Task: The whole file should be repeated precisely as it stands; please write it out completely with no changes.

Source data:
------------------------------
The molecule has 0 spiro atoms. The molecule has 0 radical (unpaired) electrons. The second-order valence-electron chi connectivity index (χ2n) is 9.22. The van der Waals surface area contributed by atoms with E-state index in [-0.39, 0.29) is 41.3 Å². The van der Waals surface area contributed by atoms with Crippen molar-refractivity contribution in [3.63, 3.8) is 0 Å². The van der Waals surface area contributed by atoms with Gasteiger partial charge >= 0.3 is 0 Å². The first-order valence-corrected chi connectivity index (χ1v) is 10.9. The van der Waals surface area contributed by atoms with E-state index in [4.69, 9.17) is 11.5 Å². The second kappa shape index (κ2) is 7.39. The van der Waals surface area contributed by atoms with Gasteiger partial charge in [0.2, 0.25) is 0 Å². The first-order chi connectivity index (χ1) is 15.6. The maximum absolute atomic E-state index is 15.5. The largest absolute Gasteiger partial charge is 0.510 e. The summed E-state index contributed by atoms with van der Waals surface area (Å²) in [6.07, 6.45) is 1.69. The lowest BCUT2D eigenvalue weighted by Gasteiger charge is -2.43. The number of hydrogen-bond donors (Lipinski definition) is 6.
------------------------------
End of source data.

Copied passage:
The molecule has 0 spiro atoms. The molecule has 0 radical (unpaired) electrons. The second-order valence-electron chi connectivity index (χ2n) is 9.22. The van der Waals surface area contributed by atoms with E-state index in [-0.39, 0.29) is 41.3 Å². The van der Waals surface area contributed by atoms with Crippen molar-refractivity contribution in [3.63, 3.8) is 0 Å². The van der Waals surface area contributed by atoms with Gasteiger partial charge >= 0.3 is 0 Å². The first-order valence-corrected chi connectivity index (χ1v) is 10.9. The van der Waals surface area contributed by atoms with E-state index in [4.69, 9.17) is 11.5 Å². The second kappa shape index (κ2) is 7.39. The van der Waals surface area contributed by atoms with Gasteiger partial charge in [0.2, 0.25) is 0 Å². The first-order chi connectivity index (χ1) is 15.6. The maximum absolute atomic E-state index is 15.5. The largest absolute Gasteiger partial charge is 0.510 e. The summed E-state index contributed by atoms with van der Waals surface area (Å²) in [6.07, 6.45) is 1.69. The lowest BCUT2D eigenvalue weighted by Gasteiger charge is -2.43. The number of hydrogen-bond donors (Lipinski definition) is 6.